Prevention
Educational public health messages is necessary for preventing and reducing risk of contacting Ebola virus.
Awareness should focus on several factors:
*. Reducing the risk of wildlife-to-human transmission from contact with infected fruit bats or monkeys/apes and the consumption of their raw meat.
Animals should be handled with gloves and other appropriate protective clothing.
Animal products (blood and meat) should be thoroughly cooked before consumption.
*. Reducing the risk of human-to-human transmission in the community arising from direct or close contact with infected patients, particularly with their bodily fluids.
Close physical contact with Ebola patients should be avoided.
Gloves and appropriate personal protective equipment should be worn when taking care of ill patients at home.
Regular hand washing is required after visiting patients.
Pig farms in Africa can play a role in the amplification of infection because of the presence of fruit bats on these farms.
Gloves and other appropriate protective clothing should be worn when handling sick animals or their tissues and when slaughtering animals.
In regions where Ebola virus has been reported in pigs, all animal products (blood, meat and milk) should be thoroughly cooked before eating.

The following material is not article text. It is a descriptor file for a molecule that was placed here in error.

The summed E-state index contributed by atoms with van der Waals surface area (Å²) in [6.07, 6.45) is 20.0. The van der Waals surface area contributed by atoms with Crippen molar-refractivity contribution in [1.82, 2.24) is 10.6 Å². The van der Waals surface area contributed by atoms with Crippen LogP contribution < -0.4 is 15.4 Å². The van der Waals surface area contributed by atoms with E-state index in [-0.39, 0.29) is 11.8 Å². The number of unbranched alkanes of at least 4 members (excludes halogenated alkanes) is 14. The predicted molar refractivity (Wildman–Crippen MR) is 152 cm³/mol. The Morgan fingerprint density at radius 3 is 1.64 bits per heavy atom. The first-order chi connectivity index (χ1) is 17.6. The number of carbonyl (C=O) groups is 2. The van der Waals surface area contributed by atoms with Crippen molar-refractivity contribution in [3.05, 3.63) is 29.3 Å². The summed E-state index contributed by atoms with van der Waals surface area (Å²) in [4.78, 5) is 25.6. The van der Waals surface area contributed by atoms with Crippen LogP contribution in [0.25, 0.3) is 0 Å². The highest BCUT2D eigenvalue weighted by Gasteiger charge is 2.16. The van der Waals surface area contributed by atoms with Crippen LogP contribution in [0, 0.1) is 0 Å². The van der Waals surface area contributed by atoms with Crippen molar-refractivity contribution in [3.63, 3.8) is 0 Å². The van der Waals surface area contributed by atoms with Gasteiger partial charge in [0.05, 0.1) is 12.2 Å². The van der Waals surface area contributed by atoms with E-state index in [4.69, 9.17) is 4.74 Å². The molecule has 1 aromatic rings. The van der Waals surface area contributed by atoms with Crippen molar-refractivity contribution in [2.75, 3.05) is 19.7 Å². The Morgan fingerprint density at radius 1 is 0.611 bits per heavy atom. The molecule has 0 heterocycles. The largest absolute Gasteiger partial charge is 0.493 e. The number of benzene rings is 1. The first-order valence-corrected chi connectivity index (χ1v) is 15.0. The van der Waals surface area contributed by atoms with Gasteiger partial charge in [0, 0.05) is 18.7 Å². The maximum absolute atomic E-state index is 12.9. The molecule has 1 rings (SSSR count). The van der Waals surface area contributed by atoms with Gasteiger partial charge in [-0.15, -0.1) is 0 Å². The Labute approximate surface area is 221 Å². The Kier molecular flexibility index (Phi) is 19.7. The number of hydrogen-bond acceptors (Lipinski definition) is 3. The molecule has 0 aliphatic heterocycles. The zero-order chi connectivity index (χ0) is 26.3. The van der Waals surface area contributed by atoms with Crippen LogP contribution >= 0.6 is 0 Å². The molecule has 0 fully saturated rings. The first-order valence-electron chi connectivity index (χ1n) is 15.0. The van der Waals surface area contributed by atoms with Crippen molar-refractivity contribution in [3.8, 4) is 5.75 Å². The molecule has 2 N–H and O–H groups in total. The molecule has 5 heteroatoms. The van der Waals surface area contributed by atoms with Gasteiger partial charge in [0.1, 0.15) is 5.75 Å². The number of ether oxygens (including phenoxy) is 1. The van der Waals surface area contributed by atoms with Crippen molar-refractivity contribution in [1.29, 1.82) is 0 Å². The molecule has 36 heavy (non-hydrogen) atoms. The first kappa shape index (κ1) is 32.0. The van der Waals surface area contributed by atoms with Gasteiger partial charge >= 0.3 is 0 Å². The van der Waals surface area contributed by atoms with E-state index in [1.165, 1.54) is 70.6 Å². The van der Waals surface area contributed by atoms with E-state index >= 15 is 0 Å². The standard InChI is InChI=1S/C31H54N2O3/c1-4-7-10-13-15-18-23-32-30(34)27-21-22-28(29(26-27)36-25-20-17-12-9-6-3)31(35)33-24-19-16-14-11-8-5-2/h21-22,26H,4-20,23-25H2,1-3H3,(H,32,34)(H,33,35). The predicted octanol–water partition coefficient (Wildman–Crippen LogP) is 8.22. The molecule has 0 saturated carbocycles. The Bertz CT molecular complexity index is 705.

Human-to-human transmission of the Ebola virus is primarily associated with direct or indirect contact with blood and body fluids.

Transmission to health-care workers has been reported when appropriate infection control measures have not been observed.
It is not always possible to identify patients with Ebola virus disease (EVD) early because initial symptoms may be non-specific.
For this reason, it is important that health-care workers apply standard precautions consistently with all patients – regardless of their diagnosis – in all work practices at all times. These include basic hand hygiene, respiratory hygiene, the use of personal protective equipment (according to the risk of splashes or other contact with infected materials), safe injection practices and safe burial practices.

Health-care workers caring for patients with suspected or confirmed Ebola virus should apply, in addition to standard precautions, other infection control measures to avoid any exposure to the patient's blood and body fluids and direct unprotected contact with the possibly contaminated environment.
When in close contact (within 1 metre) of patients with EBV, health-care workers should wear face protection (a face shield or a medical mask and goggles), a clean, non-sterile long-sleeved gown, and gloves (sterile gloves for some procedures).
Laboratory workers are also at risk. Samples taken from suspected human and animal Ebola cases for diagnosis should be handled by trained staff and processed in suitably equipped laboratories.
SOURCE: World Health Organization